Last January, the WHO declared the Covid-19 outbreak as a global health emergency. When it spread to western Europe in February and March, most governments imposed lockdowns, and encouraged people to avoid crowds and observe social distancing. They also encouraged people to walk or cycle where feasible and provided funding to improve facilities for active travel.
By the end of March, the Dutch engineering consultancy Mobycon, had produced guidance Making Safe Space for Cycling in 10 Days: A Guide to Temporary Bike Lanes from Berlin. The title came from the time required for a German local authority to provide temporary bike lanes.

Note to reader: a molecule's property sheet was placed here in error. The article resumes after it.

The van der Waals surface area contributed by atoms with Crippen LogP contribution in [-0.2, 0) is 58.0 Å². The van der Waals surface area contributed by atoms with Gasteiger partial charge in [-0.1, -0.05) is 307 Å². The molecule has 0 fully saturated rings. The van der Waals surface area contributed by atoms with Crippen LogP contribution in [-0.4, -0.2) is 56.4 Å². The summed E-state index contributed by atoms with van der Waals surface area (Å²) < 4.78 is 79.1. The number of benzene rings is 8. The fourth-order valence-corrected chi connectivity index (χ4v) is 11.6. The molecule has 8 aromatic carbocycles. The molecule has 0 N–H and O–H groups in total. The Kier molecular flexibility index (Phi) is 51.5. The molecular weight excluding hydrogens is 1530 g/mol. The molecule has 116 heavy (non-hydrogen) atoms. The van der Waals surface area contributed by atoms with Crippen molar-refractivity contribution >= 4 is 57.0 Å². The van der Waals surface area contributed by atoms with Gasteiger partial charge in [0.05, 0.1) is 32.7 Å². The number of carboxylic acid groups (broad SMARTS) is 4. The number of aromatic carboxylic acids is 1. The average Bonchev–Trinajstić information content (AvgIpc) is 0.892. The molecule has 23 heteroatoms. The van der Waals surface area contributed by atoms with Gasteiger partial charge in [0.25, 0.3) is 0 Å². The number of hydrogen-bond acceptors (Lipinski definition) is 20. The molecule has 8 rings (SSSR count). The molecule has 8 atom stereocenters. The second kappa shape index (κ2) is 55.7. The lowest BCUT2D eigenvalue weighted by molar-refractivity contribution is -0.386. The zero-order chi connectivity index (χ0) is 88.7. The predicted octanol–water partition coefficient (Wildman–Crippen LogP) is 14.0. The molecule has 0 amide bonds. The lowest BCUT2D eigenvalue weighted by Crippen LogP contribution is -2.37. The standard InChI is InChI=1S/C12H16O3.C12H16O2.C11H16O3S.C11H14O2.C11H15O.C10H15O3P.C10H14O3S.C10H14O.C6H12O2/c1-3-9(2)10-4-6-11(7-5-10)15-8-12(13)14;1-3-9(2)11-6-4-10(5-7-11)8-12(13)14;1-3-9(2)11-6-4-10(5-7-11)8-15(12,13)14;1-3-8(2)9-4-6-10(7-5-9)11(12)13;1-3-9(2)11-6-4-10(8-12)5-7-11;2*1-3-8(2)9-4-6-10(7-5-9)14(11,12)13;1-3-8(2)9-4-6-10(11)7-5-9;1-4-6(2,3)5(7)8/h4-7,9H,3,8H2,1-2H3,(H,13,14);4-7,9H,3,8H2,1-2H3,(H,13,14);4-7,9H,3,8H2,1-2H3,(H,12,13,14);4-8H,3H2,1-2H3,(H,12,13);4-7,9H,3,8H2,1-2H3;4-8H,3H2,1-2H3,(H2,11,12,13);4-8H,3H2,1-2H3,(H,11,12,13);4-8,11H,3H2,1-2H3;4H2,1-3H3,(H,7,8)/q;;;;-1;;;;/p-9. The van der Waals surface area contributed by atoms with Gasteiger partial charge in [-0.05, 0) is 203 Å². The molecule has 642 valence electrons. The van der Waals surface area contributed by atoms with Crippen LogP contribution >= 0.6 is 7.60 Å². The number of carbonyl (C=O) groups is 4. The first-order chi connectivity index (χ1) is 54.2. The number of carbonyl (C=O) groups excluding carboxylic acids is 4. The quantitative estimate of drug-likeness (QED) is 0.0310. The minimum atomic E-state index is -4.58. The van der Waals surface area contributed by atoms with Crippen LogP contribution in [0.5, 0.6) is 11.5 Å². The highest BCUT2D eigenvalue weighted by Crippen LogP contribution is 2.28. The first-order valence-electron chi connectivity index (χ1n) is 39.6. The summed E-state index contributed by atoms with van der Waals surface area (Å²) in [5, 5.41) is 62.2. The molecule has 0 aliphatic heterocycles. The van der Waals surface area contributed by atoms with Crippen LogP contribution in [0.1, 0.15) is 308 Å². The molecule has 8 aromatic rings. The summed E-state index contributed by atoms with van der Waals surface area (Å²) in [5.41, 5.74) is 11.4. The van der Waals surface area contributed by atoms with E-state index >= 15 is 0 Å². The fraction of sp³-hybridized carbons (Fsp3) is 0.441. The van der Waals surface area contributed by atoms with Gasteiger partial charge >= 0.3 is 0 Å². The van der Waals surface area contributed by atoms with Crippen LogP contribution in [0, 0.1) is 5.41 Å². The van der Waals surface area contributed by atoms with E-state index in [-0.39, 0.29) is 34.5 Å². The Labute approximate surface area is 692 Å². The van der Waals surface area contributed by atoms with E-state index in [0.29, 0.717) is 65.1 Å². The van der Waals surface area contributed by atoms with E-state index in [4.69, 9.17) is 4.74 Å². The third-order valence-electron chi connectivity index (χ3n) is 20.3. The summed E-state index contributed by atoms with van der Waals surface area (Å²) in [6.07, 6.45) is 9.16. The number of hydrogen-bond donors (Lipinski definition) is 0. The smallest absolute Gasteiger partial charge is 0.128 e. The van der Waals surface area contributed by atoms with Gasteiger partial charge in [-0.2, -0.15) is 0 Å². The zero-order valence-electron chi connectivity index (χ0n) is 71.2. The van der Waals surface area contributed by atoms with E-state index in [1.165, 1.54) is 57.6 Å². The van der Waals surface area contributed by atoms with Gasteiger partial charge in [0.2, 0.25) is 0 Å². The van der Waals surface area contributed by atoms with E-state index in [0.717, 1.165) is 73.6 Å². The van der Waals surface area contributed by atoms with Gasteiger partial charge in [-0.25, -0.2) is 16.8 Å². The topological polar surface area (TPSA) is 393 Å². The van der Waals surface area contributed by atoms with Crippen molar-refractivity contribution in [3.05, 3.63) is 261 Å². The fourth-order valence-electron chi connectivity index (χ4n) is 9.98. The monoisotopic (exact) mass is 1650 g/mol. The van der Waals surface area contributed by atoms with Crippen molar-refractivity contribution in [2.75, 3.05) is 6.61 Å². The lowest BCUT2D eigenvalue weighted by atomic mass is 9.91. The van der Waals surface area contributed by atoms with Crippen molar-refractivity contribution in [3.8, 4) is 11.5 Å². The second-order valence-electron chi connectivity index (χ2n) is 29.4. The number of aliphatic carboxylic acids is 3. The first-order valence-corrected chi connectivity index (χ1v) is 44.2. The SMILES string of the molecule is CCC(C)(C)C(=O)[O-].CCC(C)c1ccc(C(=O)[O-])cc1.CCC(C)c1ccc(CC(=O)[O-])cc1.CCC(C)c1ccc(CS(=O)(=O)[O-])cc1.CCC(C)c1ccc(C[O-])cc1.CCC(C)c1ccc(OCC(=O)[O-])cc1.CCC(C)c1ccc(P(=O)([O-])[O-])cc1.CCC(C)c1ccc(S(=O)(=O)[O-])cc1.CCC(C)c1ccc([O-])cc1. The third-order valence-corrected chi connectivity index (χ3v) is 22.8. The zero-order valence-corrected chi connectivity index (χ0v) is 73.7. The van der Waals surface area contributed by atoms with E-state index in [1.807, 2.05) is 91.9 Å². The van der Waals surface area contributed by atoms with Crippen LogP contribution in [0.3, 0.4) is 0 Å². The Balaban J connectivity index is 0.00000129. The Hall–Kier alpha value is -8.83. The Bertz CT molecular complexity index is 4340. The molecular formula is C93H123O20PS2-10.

During the summer, the Irish government through the National Transport Authority provided funding to improve facilities for walking and cycling and invited applications for suitable schemes. Kildare County Council were awarded funding for a number of schemes for Maynooth and other Kildare towns which included temporary cycle lanes. The funding was conditional on the work being carried out by the end of November. (In reality, councils knew that they have until the end of January to complete them.) However, in the four months since July, no Covid works have taken place in the town. In contrast, Dublin City Council publishes progress reports on Covid-19 schemes on a monthly basis.
One would hope that in the case of an invasion, that the army in Kildare will react faster to an emergency than the council.